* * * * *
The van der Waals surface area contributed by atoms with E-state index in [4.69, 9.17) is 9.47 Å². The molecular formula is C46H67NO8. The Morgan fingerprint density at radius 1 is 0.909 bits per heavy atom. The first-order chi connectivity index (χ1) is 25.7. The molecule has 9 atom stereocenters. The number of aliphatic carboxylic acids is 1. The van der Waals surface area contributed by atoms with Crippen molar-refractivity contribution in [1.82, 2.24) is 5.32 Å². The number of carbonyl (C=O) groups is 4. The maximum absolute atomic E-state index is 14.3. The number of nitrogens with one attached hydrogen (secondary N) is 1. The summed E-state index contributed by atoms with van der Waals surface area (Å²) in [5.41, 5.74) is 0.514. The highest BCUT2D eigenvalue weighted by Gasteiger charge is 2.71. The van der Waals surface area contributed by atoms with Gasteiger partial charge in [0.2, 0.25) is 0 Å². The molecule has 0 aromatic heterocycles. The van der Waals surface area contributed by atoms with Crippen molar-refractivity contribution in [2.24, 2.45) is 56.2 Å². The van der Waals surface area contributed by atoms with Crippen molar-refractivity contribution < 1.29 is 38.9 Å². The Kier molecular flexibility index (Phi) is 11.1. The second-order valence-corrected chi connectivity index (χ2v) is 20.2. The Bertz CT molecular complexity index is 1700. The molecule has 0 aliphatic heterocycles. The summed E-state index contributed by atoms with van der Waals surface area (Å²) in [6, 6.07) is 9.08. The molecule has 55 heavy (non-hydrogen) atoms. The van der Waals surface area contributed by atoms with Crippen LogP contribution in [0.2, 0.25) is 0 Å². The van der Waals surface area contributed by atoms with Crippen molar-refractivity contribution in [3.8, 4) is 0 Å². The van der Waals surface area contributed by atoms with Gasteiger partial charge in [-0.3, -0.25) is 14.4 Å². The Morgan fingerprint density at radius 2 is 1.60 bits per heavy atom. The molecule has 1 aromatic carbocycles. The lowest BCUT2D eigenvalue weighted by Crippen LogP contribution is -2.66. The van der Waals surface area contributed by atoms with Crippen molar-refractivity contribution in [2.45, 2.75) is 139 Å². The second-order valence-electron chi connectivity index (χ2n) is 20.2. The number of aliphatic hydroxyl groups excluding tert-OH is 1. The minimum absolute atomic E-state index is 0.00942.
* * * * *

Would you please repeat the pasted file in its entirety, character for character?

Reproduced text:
The van der Waals surface area contributed by atoms with E-state index in [4.69, 9.17) is 9.47 Å². The molecular formula is C46H67NO8. The Morgan fingerprint density at radius 1 is 0.909 bits per heavy atom. The first-order chi connectivity index (χ1) is 25.7. The molecule has 9 atom stereocenters. The number of aliphatic carboxylic acids is 1. The van der Waals surface area contributed by atoms with Crippen molar-refractivity contribution in [1.82, 2.24) is 5.32 Å². The number of carbonyl (C=O) groups is 4. The maximum absolute atomic E-state index is 14.3. The number of nitrogens with one attached hydrogen (secondary N) is 1. The summed E-state index contributed by atoms with van der Waals surface area (Å²) in [5.41, 5.74) is 0.514. The highest BCUT2D eigenvalue weighted by Gasteiger charge is 2.71. The van der Waals surface area contributed by atoms with Gasteiger partial charge in [0.2, 0.25) is 0 Å². The molecule has 0 aromatic heterocycles. The van der Waals surface area contributed by atoms with Crippen molar-refractivity contribution in [2.24, 2.45) is 56.2 Å². The van der Waals surface area contributed by atoms with Crippen molar-refractivity contribution < 1.29 is 38.9 Å². The Kier molecular flexibility index (Phi) is 11.1. The second-order valence-corrected chi connectivity index (χ2v) is 20.2. The Bertz CT molecular complexity index is 1700. The molecule has 0 aliphatic heterocycles. The summed E-state index contributed by atoms with van der Waals surface area (Å²) in [6, 6.07) is 9.08. The molecule has 55 heavy (non-hydrogen) atoms. The van der Waals surface area contributed by atoms with Crippen LogP contribution in [0.2, 0.25) is 0 Å². The van der Waals surface area contributed by atoms with Crippen molar-refractivity contribution in [3.8, 4) is 0 Å². The van der Waals surface area contributed by atoms with Gasteiger partial charge in [-0.3, -0.25) is 14.4 Å². The Morgan fingerprint density at radius 2 is 1.60 bits per heavy atom. The molecule has 1 aromatic carbocycles. The lowest BCUT2D eigenvalue weighted by Crippen LogP contribution is -2.66. The van der Waals surface area contributed by atoms with Crippen molar-refractivity contribution in [2.45, 2.75) is 139 Å². The second-order valence-electron chi connectivity index (χ2n) is 20.2. The number of aliphatic hydroxyl groups excluding tert-OH is 1. The minimum absolute atomic E-state index is 0.00942.